Scores of media trucks, vans and cars have hunkered down at the town’s one major intersection (there are no stoplights here, only a flashing yellow). Anchormen did live shots near a flower-covered cross nailed to a post, while across the street, chaplains stood in a prayer circle next to a Frito-Lay truck in a gas station parking lot.
Charlene Uhl, whose 16-year-old daughter Haley Krueger died last Sunday, has spent the days since the shooting at home, comforting her other three children and planning a funeral. She hasn’t wanted to leave her house because the town is crawling with reporters.
The media attention “has made it harder,” she said. “It’s hard for me to talk about it.”
It’s no exaggeration to say that reporters have knocked on almost every door in Sutherland Springs, seeking stories about the victims.
Just a few days after Joe and Claryce Holcombe lost eight members of their family spanning three generations — including a son, grandchildren and great grandchildren — Mike Hopper stood guard outside the gate to the family’s ranch to keep the crush of media at bay.
As Hopper talked with a reporter on Tuesday, family members drove up in a pickup truck and said they would soon be calling authorities to keep the media away. They lamented how journalists were staking out their relatives’ homes, depriving them of their peace and time to grieve. The word “vultures” was used.
A shiny, new black-and-orange “No Trespassing” sign was stapled to the farm gate. Hopper said a woman from town drove around, handing them out. The signs sprouted in front of driveways and on fences all over the area.
“There’s just a lot of emotion and protection,” Hopper said.
It’s not that Sutherland Springs hasn’t weathered its share of tragedies. In the decades since people settled there in 1854 — the community was named after a doctor who treated soldiers at the Alamo — the town flooded, a high school burned down, and dozens were killed during a flu epidemic in 1919.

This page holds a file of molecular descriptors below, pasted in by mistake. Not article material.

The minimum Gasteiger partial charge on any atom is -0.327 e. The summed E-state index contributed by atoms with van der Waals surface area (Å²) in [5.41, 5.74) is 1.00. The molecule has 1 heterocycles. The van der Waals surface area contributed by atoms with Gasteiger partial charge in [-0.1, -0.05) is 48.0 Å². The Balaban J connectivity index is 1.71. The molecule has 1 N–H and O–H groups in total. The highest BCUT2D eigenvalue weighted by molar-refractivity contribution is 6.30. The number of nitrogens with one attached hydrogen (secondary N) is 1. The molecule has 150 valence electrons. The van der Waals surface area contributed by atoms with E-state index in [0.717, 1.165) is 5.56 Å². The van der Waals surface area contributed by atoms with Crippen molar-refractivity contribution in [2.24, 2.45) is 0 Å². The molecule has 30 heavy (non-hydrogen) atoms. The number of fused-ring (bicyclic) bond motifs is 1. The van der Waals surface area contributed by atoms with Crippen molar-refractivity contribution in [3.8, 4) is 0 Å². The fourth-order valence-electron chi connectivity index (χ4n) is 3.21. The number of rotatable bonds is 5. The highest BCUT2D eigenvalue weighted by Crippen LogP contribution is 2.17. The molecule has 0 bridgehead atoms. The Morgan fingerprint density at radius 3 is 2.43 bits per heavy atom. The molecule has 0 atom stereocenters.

But in recent decades, things have been quiet in this sleepy town southeast of San Antonio. It’s surrounded by rolling hills and cow pastures, and at night, overarched by vast Texas skies.
“We ain’t got much news,” shrugged 84-year-old Richard Cardenas, who was born here and served as a county public works supervisor for decades. There was a flood in 1998, he recalled, and once, a woman with Alzheimer’s wandered into the woods and her body was found two months later. In 1993, the parents of Stephen Willeford were both killed in a motorcycle accident, said Cardenas’ wife, Theresa. (Willeford confronted Sunday’s attacker, shooting him, and has been hailed as a hero).
The Cardenases were home Sunday when a friend called, wanting to know what was happening at the church. Richard Cardenas wept over the next few days as he watched his town’s tragedy played out on a television from a hospital bed in the family’s front room.
He and his wife used to maintain the town cemetery, and now that duty’s fallen to his daughter Bertha and her husband. As a television anchor interviewed people about the shooting, Cardenas turned to his daughter and asked, “How many are they going to bury over there?”
Bertha shook her head. “We don’t know yet.”
She would be interviewed in The New York Times a few days later.
Tambria Read, the teacher, says the presence of the media has put a certain pressure on the town, one it just isn’t used to. Live satellite trucks hum in the middle of town day and night as schoolkids pass by on buses, and white-hot lights illuminate the faces of the cable news hosts.
“Did you look to the east sky and see the full moon this week?” she said. “The media’s lights have ruined the night sky.”